Class representatives too feeble to press on with tax bond case
Plaintiffs in a proposed Madison County class action suit over bonds they bought eight-to-10 years ago have grown too feeble to keep the case going.
Attorney William Lucco of Edwardsville notified Circuit Judge Daniel Stack on Sept. 15 that he needed new plaintiffs due to health considerations.
Lucco wrote that his plaintiffs "may be unable to proceed as class representatives."
He moved for leave to amend the complaint, and he identified four new plaintiffs.
He did not tell where they live. None of the current plaintiffs lives in Madison County.
Attorney Stephen Tillery filed the suit in 2001 for Al Kellerman of Monroe County, Lillard Hedden of Peoria, and Frank Crabtree of Ada, Okla.
They proposed to represent all buyers of tax free bonds from 1996 to 1998 in deals that aimed to subsidize nursing homes in Indiana, Michigan and Wisconsin.
They named as first defendant the broker of the deals, Marion Bass Securities.
Next they named Malachi Corporation, a Chicago nonprofit that owned the nursing homes. They named individual board members and the board's attorney.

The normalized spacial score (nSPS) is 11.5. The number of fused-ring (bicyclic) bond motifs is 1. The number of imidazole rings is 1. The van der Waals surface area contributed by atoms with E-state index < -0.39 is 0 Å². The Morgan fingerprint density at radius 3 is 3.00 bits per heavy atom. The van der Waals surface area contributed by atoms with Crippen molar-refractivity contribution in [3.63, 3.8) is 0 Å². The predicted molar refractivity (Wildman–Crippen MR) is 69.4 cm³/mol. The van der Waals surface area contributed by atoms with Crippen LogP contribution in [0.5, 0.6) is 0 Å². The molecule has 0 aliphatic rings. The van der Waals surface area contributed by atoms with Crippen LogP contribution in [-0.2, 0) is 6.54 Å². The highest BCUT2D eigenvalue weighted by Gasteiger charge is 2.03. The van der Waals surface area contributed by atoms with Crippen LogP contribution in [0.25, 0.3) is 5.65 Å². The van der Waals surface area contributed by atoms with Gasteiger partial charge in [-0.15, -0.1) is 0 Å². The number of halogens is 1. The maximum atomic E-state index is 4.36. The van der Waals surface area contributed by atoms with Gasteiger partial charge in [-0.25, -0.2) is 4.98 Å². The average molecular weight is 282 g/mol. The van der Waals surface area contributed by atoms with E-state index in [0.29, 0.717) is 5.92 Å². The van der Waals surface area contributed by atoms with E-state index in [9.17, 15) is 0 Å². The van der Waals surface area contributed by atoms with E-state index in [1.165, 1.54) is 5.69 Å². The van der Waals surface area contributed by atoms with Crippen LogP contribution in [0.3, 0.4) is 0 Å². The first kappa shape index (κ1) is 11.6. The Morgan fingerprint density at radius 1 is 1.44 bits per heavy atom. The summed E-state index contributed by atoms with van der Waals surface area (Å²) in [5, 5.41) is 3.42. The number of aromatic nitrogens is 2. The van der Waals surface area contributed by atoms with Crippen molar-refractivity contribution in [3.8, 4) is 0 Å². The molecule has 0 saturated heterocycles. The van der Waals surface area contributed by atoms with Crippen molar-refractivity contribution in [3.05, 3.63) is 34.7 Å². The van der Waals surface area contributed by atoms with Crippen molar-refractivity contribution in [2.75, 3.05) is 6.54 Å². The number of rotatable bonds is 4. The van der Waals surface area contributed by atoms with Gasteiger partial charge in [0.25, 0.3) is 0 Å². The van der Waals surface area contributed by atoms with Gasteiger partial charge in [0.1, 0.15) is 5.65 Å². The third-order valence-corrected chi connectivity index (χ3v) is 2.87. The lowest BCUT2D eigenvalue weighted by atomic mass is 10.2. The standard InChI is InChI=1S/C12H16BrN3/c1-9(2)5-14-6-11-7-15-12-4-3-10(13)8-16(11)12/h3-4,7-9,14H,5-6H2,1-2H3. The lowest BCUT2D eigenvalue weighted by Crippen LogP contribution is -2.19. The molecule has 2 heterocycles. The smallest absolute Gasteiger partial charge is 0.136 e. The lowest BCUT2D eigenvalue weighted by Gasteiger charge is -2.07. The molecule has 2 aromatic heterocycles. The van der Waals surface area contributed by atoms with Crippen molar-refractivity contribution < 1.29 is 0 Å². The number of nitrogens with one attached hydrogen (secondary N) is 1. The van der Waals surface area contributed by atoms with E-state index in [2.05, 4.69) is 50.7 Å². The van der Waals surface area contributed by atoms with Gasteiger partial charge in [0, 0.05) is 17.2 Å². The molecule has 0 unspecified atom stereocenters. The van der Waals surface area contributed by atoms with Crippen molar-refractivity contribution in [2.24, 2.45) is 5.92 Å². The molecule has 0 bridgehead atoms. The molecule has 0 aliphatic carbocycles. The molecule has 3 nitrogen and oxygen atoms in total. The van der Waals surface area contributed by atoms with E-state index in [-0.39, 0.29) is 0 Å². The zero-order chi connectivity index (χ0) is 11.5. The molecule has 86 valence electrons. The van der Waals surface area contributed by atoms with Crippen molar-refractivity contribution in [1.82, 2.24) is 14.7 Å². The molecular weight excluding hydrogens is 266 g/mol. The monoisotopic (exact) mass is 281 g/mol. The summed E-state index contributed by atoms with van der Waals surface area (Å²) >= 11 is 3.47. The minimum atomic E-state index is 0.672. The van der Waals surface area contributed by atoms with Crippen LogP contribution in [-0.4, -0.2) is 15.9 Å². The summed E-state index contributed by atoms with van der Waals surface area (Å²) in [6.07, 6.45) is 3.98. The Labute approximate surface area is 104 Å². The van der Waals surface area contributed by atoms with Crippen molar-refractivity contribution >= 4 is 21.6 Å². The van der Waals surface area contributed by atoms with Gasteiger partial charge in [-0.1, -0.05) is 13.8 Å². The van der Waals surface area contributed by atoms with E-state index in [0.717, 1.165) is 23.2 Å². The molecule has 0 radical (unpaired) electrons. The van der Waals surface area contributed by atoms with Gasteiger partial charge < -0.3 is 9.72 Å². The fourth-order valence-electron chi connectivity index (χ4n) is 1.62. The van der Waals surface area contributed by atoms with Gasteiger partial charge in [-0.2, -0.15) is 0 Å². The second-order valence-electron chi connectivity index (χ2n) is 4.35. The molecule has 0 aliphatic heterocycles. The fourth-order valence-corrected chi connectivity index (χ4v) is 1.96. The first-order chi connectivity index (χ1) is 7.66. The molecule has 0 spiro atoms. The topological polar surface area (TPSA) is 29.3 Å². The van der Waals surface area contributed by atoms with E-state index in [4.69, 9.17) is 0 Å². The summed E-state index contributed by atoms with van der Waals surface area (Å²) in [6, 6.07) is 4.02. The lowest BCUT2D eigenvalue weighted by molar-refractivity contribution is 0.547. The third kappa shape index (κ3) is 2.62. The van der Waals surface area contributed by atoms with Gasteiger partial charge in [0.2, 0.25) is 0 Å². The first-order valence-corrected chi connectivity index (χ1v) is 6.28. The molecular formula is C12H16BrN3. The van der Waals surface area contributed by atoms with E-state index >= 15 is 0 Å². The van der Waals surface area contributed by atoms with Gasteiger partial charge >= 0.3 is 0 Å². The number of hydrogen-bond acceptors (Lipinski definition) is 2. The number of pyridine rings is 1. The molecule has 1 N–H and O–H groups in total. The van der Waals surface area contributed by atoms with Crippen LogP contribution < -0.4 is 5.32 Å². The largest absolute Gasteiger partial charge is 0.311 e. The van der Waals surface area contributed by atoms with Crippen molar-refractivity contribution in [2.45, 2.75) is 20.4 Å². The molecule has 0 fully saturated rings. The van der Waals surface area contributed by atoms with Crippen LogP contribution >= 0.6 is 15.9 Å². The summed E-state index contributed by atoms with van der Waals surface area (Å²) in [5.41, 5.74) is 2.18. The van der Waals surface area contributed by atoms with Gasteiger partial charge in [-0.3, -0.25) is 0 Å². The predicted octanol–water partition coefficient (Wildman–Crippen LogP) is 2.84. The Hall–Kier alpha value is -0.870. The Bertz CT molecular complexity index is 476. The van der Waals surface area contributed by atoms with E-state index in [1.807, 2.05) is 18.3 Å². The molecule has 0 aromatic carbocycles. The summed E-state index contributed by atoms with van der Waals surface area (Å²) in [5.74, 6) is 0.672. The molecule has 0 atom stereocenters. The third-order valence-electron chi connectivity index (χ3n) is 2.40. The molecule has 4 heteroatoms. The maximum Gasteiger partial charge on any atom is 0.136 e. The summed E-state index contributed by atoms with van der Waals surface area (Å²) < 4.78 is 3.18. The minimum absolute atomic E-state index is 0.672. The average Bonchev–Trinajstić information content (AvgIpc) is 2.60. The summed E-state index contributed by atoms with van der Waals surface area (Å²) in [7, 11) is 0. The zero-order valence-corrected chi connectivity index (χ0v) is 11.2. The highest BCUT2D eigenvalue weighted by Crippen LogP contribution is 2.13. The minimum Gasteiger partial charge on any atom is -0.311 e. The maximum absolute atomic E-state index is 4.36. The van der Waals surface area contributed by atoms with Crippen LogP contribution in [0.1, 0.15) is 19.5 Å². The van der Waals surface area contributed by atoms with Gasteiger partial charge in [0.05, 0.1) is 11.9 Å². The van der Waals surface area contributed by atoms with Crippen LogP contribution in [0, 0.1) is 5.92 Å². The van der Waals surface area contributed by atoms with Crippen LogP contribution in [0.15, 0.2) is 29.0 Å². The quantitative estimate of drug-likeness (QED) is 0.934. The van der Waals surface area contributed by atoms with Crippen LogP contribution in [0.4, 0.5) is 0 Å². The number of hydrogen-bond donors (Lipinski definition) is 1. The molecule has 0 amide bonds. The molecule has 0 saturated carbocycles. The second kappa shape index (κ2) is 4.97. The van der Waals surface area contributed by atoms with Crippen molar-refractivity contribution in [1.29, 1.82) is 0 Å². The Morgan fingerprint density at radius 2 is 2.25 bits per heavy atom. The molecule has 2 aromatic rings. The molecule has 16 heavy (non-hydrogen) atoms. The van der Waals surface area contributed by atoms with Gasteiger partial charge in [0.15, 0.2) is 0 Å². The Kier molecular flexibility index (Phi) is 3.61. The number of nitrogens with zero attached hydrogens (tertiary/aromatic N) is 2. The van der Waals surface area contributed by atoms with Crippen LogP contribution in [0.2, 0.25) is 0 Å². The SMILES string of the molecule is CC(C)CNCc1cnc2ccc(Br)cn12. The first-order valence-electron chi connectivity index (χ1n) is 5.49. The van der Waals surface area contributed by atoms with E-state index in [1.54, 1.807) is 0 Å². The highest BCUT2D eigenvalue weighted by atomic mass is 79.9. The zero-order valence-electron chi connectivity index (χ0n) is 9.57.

They sued law firms, accountants and banks. They sued nine individuals with business ties to the nursing homes.
Malachi declared bankruptcy and the case stalled until 2003, when a bankruptcy court dismissed Malachi.
In 2004 defendants moved to dismiss in favor of a more convenient forum. They proposed Tazewell County, near Peoria, or Hennepin County, Minn.
This June, Stack ruled that defendants failed to show that Tazewell or Hennepin counties would be more convenient.
Stack then offered to pack up the case and ship it to Chicago.
He wrote, "Cook County, Illinois, would appear to be the most convenient forum for all of the parties."
He wrote that an attorney who had not requested Cook County could do so with a supplement to any prior filing.
No one has taken him up on the offer.
One defendant changed venue by leaving earth. Robert Mitchell, attorney for the Malachi Corporation, died this year.
Stack signed an order Sept. 10, dismissing Mitchell "for good cause shown."